He was called Big Joe.
Big Joe, as he was called,...
He was known as Big Joe.
Big Joe, as he was known (as?),...
When I was little, I was taught that no one with an ear would say "as he was known as", and no one with a brain would say "as he was known"; the way out was to retreat to "called". It is hard, tho, to keep a slippery little word like "as" in any kind of grammatical cage, and these days "as he was known" is all I ever see in print.

Now here is someone in the New York Review trying the same trick with "referred to" & making a mess:
Soon, however, Israel had its sharpest clash in years with the United States over the "delicate subject," as the Israeli press continued to refer to the new nuclear reactor.
On first reading this, I took "as" to be a conjunction = "during which time", and supposed that the references (cryptic or not) continued into the crisis & perhaps contributed to it. I didn't see why that would matter so much, but what do I know about diplomacy? Then it dawned on me that what the author actually meant was

Soon, however, Israel had its sharpest clash in years with the United States over the "delicate subject" (which is how the Israeli press habitually referred to the new nuclear reactor).

As the press continued to refer to the reactor as, you see. The author made the false scent a good deal worse by writing "continued to refer to" instead of "continually referred to". At a guess, he first thought "kept referring to", wanted something more formal, and failed to notice that "kept" is ambiguous & he had chosen the wrong translation.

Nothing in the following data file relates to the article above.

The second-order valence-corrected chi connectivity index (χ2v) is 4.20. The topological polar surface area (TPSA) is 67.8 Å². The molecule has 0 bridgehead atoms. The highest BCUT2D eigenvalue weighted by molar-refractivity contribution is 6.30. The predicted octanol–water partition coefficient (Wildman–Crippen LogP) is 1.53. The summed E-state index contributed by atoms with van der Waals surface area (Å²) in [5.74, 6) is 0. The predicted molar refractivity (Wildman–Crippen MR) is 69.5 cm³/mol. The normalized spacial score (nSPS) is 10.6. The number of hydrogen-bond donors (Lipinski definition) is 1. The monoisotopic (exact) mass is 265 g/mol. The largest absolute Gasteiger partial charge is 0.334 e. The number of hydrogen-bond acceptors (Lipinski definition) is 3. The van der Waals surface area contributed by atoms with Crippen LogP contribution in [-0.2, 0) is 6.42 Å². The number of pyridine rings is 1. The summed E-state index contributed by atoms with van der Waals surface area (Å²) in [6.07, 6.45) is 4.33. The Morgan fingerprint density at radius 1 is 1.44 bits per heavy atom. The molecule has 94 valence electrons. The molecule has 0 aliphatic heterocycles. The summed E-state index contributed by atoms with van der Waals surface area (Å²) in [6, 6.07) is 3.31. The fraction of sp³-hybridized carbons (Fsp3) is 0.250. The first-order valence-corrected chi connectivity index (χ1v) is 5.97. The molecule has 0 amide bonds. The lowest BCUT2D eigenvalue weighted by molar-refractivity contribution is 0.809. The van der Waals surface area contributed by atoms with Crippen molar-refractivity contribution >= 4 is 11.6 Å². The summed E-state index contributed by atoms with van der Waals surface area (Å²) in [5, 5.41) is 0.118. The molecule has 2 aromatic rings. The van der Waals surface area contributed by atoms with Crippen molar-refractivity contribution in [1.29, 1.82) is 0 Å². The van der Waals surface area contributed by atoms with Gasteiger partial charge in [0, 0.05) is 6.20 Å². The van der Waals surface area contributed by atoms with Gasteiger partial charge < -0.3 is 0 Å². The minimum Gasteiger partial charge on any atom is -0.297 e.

Joe Fineman (Email Removed)
He was called Big Joe. Big Joe, as he was called,... He was known as Big Joe. Big Joe, as ... to", wanted something more formal, and failed to notice that "kept" is ambiguous & he had chosen the wrong translation.

Yes, wholeheartedly, at all points; but I have a nasty feeling I might be unwise to cast even the second stone!
Mike.
He was called Big Joe. Big Joe, as he was called,... He was known as Big Joe. Big Joe, as ... in any kind of grammatical cage, and these days "as he was known" is all I ever see in print.

Although I see your point, since "know" and "call" have different meanings I think you and I should both learn to live with "as he was known (as)".
Now here is someone in the New York Review trying the same trick with "referred to" & making a mess: ... press habitually referred to the new nuclear reactor). As the press continued to refer to the reactor as, you see.

Yes, I see. But as you've already demonstrated, there's little out of the ordinary about this construction. I'm sorry you tripped up on it, but I didn't.
The author made the false scent a good deal worse by writing "continued to refer to" instead of "continually referred ... to", wanted something more formal, and failed to notice that "kept" is ambiguous & he had chosen the wrong translation.

A unlikely scenario.
Adrian